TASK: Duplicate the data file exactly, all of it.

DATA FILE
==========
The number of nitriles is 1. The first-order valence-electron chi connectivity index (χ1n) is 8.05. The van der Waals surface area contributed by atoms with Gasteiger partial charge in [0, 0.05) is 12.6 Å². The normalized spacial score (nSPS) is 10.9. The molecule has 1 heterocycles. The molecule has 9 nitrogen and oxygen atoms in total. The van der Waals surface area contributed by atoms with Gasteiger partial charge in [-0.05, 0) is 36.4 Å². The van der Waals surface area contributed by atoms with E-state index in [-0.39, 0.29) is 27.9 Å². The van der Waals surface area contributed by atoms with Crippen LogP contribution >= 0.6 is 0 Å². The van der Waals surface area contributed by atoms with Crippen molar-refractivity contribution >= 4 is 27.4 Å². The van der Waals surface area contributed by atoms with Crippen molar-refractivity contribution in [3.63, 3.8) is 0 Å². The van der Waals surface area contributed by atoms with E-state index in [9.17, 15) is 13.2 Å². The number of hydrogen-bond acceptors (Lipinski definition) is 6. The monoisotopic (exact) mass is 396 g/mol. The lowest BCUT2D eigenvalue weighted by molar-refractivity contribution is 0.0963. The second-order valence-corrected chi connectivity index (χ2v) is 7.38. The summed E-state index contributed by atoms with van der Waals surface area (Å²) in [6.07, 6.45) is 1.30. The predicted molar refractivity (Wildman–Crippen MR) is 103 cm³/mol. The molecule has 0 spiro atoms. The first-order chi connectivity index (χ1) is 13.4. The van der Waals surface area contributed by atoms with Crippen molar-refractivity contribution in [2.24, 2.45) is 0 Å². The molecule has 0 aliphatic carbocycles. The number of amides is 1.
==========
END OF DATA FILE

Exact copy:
The number of nitriles is 1. The first-order valence-electron chi connectivity index (χ1n) is 8.05. The van der Waals surface area contributed by atoms with Gasteiger partial charge in [0, 0.05) is 12.6 Å². The normalized spacial score (nSPS) is 10.9. The molecule has 1 heterocycles. The molecule has 9 nitrogen and oxygen atoms in total. The van der Waals surface area contributed by atoms with Gasteiger partial charge in [-0.05, 0) is 36.4 Å². The van der Waals surface area contributed by atoms with E-state index in [-0.39, 0.29) is 27.9 Å². The van der Waals surface area contributed by atoms with Crippen LogP contribution >= 0.6 is 0 Å². The van der Waals surface area contributed by atoms with Crippen molar-refractivity contribution >= 4 is 27.4 Å². The van der Waals surface area contributed by atoms with Crippen molar-refractivity contribution in [3.63, 3.8) is 0 Å². The van der Waals surface area contributed by atoms with E-state index in [9.17, 15) is 13.2 Å². The number of hydrogen-bond acceptors (Lipinski definition) is 6. The monoisotopic (exact) mass is 396 g/mol. The lowest BCUT2D eigenvalue weighted by molar-refractivity contribution is 0.0963. The second-order valence-corrected chi connectivity index (χ2v) is 7.38. The summed E-state index contributed by atoms with van der Waals surface area (Å²) in [6.07, 6.45) is 1.30. The predicted molar refractivity (Wildman–Crippen MR) is 103 cm³/mol. The molecule has 0 spiro atoms. The first-order chi connectivity index (χ1) is 13.4. The van der Waals surface area contributed by atoms with Crippen molar-refractivity contribution in [2.24, 2.45) is 0 Å². The molecule has 0 aliphatic carbocycles. The number of amides is 1.